Relationships, Body Awareness & Sexual Health – What is it all about?
It’s about:
·Body changes
·Growing up
·Keeping safe
·Who to talk to
·Who can help

You may be unaware that Scotland has the highest teenage pregnancy rates in Europe and NHS Fife has the highest rates in Scotland.
Parents and Carers need to speak with their children to ensure they have the correct facts.
Children need to know that if they are worried or concerned they can turn to you for help.
Knowledge for children eliminates fear.
Talking about relationships and sexual health with your children as they grow up can help them look after their sexual health when they start having sex. Talking with your child about these subjects is extremely important; it can have a positive impact on their future relationships and sexual health and indeed on all areas of your child or young person’s life.
For further information on the figures relating to teenage pregnancy rates please click this link.

The relationship that you share with your child may have a huge impact on their lifelong self-esteem and the success of their future relationships. There are a number of ways to do this:
·       Be interested in your child.
·       Be a good role model – Children learn from example.
·       Build trusting relationships – show them how to trust others.
·       Encourage friendships – this teaches negotiation and the importance of having good friends.
·       Help develop empathy – help them focus on other people’s feelings.
·       Encourage equality and diversity – help them see everyone is different, encourage them to understand individuality.
Access the following links for further information and advice:
Both these links are from the website, their home page is accessible from both the above topic pages.

Communication is a crucial way to ensure you form an ongoing relationship with your child and it is never too early to start. Research has shown that face to face interaction between newborns and their caregivers provide the foundation for the development of communication skills and social interaction is critical for a child’s developing brain. Even at this early stage there are many things you can do to aid communication with your newborn:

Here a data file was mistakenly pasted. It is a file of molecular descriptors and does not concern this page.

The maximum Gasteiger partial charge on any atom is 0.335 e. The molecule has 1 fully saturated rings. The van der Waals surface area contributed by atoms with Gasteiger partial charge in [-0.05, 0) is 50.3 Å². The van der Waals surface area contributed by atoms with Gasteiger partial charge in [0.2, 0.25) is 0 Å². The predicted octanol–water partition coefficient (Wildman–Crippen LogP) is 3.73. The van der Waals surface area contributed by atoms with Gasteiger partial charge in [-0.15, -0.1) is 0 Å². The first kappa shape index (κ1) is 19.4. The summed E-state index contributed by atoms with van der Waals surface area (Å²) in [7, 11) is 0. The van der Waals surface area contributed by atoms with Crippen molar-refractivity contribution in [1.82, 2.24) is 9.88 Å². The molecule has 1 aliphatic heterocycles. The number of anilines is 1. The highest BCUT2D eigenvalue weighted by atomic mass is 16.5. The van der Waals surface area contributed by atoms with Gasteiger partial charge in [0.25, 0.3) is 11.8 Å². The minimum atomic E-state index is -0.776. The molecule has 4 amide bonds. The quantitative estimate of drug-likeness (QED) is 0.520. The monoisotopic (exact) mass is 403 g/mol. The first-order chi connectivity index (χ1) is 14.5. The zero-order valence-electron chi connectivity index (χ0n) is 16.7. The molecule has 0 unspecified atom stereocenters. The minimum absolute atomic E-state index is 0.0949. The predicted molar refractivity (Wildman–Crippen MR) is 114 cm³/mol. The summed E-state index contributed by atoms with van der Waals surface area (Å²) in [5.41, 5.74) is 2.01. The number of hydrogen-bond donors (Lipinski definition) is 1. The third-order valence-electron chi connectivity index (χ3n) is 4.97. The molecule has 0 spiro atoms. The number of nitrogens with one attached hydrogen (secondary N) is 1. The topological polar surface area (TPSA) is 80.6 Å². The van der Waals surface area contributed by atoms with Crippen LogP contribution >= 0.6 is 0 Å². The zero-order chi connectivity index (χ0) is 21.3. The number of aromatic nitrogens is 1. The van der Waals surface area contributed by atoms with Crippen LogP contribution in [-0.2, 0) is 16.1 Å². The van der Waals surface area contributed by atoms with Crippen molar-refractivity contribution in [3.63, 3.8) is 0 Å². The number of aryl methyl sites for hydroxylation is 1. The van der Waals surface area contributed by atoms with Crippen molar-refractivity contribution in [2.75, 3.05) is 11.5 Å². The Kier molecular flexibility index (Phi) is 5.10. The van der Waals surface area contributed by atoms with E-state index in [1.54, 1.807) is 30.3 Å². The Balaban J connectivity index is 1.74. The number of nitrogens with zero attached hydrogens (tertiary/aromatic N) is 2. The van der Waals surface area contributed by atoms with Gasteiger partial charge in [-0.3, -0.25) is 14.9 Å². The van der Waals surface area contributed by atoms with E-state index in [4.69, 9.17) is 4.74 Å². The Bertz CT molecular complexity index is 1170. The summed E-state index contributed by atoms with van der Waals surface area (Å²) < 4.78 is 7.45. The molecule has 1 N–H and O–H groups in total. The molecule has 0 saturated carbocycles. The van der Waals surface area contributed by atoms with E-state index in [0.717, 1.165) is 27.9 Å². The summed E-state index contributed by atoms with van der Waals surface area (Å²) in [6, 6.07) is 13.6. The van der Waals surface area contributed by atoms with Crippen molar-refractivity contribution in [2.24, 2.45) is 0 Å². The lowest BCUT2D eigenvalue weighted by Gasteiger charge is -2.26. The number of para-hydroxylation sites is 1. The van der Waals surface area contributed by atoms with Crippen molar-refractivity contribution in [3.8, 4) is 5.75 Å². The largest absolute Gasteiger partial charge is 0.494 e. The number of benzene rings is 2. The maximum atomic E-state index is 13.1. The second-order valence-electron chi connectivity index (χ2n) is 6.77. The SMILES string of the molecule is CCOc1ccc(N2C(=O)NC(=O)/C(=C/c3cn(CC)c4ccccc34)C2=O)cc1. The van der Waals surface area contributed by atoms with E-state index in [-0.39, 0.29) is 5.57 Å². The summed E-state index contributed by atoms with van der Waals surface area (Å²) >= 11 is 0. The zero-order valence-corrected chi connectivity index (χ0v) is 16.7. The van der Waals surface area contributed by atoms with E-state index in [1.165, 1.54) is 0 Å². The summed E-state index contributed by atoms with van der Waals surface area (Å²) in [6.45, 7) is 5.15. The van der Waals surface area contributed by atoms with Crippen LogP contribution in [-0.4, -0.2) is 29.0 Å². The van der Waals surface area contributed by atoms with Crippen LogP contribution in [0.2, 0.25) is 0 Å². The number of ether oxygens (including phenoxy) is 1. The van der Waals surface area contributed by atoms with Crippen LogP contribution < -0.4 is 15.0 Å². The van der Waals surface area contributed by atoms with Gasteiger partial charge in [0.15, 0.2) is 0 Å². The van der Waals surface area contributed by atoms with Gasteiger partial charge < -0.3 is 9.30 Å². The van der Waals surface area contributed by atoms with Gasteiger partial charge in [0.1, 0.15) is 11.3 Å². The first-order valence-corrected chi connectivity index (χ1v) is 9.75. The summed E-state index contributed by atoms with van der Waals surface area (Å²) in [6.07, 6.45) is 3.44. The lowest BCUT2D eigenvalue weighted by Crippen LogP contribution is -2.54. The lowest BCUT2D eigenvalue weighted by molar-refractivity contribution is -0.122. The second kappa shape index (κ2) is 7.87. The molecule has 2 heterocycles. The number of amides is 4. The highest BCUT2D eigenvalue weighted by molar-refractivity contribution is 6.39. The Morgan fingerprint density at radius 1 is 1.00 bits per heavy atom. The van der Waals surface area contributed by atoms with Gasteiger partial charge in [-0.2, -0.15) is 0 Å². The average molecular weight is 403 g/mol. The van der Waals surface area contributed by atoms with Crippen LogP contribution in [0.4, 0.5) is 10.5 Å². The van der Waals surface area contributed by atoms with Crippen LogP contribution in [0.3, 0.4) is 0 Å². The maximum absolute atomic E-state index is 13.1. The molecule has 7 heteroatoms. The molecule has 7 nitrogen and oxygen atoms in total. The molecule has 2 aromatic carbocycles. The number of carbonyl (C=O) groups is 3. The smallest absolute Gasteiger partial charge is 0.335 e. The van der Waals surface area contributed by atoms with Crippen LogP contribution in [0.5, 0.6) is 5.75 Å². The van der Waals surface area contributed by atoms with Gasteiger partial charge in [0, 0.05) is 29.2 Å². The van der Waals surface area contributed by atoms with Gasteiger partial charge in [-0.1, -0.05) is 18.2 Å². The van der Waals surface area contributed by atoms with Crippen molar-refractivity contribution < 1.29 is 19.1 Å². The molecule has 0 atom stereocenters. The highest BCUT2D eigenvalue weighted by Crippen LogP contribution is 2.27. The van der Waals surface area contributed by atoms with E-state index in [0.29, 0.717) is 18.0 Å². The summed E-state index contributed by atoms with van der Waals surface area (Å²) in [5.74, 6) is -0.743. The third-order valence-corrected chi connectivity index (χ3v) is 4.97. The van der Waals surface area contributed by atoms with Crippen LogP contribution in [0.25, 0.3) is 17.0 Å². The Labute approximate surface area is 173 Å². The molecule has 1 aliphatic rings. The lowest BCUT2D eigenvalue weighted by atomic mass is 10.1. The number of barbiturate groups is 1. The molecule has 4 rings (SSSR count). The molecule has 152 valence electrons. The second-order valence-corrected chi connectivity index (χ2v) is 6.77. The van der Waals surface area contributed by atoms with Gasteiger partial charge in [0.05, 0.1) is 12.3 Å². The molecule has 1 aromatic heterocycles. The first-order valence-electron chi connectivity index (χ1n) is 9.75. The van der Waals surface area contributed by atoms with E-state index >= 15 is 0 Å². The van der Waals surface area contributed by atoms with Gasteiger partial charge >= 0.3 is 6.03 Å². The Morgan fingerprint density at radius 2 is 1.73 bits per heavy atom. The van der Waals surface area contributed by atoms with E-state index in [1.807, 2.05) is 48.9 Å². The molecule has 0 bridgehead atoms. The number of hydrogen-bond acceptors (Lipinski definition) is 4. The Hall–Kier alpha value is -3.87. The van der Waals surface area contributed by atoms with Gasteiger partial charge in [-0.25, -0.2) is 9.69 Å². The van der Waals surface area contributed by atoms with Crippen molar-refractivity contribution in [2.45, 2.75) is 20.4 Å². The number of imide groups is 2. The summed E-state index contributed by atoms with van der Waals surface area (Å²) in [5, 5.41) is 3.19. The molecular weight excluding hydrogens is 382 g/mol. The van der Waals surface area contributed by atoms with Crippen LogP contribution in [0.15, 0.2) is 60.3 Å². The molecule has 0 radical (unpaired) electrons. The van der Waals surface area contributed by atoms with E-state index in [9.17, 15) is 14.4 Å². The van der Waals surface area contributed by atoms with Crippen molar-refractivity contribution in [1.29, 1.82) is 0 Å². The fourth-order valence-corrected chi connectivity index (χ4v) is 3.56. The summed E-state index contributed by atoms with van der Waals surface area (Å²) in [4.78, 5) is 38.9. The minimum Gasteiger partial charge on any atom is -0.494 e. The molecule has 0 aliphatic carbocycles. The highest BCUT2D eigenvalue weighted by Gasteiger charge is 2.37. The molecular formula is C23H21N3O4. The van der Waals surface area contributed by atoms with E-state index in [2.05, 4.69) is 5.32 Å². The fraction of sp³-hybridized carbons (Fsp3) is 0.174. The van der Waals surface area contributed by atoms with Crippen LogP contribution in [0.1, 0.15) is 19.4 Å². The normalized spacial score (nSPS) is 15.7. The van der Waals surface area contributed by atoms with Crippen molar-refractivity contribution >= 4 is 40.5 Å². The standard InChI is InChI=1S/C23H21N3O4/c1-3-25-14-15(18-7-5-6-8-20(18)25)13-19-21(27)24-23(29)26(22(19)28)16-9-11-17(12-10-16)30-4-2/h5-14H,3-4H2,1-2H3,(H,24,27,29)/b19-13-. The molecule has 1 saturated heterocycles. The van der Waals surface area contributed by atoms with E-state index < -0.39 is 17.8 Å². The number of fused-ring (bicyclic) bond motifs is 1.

·       Make eye contact
·       Talk softly to your baby
·       Cuddle your baby
·       Read to them, tell them stories, sing nursery rhymes
·       Tell them what you are doing
Often Parents and Carers feel silly talking to their newborn but it is at this time babies learn things at the fastest rate. By communicating with your newborn not only will they learn about language but they will learn about the world around them and it is a great way to bond with your newborn. They will understand that you are the one who will look after them and be there for them when they need you. These are all crucial elements for your child’s growth and development as they get older. As your child gets older sharing your thoughts and ideas with them can be done in a number of easy ways from the early years through to adulthood. This can be done by:
·Playing with your child
·Family mealtimes
·Family walks
·Baking together
·Washing up together
·Reading together
·Watching TV together can often spark conversations around specific topics
Access the following Website for further information and advice: 



Further Information and Q&A Topics
All these will allow you to interact with your child and keep the lines of communication open. The more you talk with your child the more likely they are to share information with you and the more likely they are to come to you for advice.
Talking about relationships, bodily changes and sexual health can be daunting and sometimes embarrassing but it doesn’t need to be. Rather than setting aside time for one ‘big talk’, make ‘small talk’ with your child, whilst watching TV or out on a family walk. Many individuals wait for their children or young people to ask questions but it is ok for you to initiate the conversation if you feel the child is at the appropriate age and stage. Some general pointers when speaking with your child:
·         Cover the basics early on - Young children don’t get embarrassed so you won’t need to.
·         Use their comments about Television Programmes, Advertisements, Books and Conversations with their friends as a starting point.
·         Be truthful and honest.
·         Use humour – it can be light hearted.
·         Get some books or use a good website.
How much you tell your child depends on how old the child is and what stage they are at in their development. It is important to realise that most children will ask for more information if they feel you have not answered their question fully enough.
The following question and answer section is courtesy of the Family Planning Association (FPA) website (2013).
For further information and advice from FPA including a comprehensive Parents and Carers section and lots of resources please click on the link:  



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